The Villa of the Mysteries or Villa dei Misteri is a well-preserved Roman Villa in Pompeii originally dating from the 2nd century BC. The present layout is thought to be set somewhere between 70 and 60 BC, and the frescoes in the initiation chamber may date to around ca. 60 AD. The villa suffered only minor damage from the eruption of Vesuvius in 79 AD. The room in the villa known as the initiation chamber is decorated with two dozen life-size figures engaged in what is usually considered to be an initiation ritual into the mysteries of Dionysus.
Eschewing what scholars generally dispute about the initiatic frescoes in the Villa, for there is no way to definitively interpret them, it is useful to analyze them through the lens of the spiritual technology of the ancient mysteries as we have come to understand them. This is particularly important for Freemasons, whose ceremonies, if not directly descend from, are heavily influenced by mystery religion initiations. A book entitled The Greek Origin of Freemasonry (1955), published by Freemason J.N. Casavis, is a good place to start in gaining an understanding of the role Greek mystery religions play within Freemasonry. Casavis argues that Freemasonry has its roots in the mystery religions of ancient Greece, that it can trace its lineage back to the Hermaic rites (3360 BC), to the Cabeirian mysteries (3000 BC), to Orphism (2400 BC), to the Dionysiac (1497 BC), and finally through the Artificers and Roman Colleges (1076-719 BC). Casavis provides pictures of ancient votive offerings who appear to be posed in the penal signs of modern-day Freemasonry. I have no idea where Casavis obtained these photographs, but I have never encountered such a thing anywhere else. My point, however, is that by examining the mystery rites which took place in the Villa of the Mysteries, we can gain a better understanding of Freemasonry and its intended purposes.
The first wall of the initiation chamber in the Villa of the Mysteries (sometimes thought to be the last wall) shows a woman looking into a hand mirror, tending to her long hair and being assisted by another woman. The mirror is not merely meant that she wishes to look pretty, since hand mirrors have often served as a symbol of the mysteries. (For instance, Isis in Book XI of Apuleius’ Golden Ass.) The mirror is a symbol of looking inward. As soon as the initiate in the villa looks into the mirror, looking into herself, the remaining walls represent what she is to find there.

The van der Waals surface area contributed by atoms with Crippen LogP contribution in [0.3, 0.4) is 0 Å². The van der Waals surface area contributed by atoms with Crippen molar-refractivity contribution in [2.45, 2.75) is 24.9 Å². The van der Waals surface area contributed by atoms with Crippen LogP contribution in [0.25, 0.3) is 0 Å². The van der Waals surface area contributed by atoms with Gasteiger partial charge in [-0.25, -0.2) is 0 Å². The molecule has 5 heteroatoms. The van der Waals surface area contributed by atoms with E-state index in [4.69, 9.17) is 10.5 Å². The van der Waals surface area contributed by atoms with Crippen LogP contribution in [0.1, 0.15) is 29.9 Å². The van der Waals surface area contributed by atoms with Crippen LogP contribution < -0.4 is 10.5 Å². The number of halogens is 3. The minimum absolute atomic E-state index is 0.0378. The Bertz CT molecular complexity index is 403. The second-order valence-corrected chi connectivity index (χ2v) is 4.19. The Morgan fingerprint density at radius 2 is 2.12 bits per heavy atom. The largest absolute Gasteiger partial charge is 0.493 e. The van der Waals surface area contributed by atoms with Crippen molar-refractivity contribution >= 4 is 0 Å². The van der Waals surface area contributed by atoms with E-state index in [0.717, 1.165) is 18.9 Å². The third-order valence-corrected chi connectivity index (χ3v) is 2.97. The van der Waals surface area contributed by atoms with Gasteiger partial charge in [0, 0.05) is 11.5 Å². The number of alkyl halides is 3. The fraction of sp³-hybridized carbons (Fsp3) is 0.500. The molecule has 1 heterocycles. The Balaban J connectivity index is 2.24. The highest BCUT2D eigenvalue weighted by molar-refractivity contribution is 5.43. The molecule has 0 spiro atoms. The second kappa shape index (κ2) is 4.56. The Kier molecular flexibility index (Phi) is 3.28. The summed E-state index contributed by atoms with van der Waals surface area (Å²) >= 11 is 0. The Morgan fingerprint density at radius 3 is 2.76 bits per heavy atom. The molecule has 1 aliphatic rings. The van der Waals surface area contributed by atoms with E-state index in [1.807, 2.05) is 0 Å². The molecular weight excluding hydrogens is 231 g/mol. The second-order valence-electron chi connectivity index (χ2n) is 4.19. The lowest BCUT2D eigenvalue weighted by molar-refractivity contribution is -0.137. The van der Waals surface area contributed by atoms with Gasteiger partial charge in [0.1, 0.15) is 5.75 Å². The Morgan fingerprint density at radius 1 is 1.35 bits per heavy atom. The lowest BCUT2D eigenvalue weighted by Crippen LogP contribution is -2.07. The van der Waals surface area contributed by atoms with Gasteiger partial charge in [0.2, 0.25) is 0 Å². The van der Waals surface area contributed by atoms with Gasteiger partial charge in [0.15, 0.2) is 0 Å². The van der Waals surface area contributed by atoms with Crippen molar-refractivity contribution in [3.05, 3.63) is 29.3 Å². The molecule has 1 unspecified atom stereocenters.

The inner depths and the initiatic ascent to the heights (regeneration) are lavishly represented in the following symbols: a scared naked child reading a scroll (vulnerability), a purification rite with Silenus looking on (the beginning of cleaning up the inner and facing the animalistic self), then a woman fleeing scared as another figure holds up a scary Dionysus mask (expressing the terror felt when the mask or outer illusion of self falls away).
There is then the representation of a drunk, lounging Dionysus in the lap of Ariadne—some scholars identify this female figure as Semele, but there is no way to be certain, as the entire upper half is missing—the latter being associated with labyrinths and mazes, the message of which is clear: through the labyrinth of the inner self is to be found the god within, Dionysus.
In the vicinity of Dionysus, there are figures drinking out of bowls and other vessels, possibly containing wine or kykeon, which is to symbolize the Communion aspect of the rites. Finally, a winged figure is shown whipping a cringing woman, then a window where light pours in terminates the narrative, the latter representing the light of immortality of the spirit. The winged being, meanwhile, is whipping the candidate’s inner self through her life, vainly trying to wake her up to the truth, that she bears the god Dionysus within her. However only Dionysian initiation could accomplish that realization in the proper way.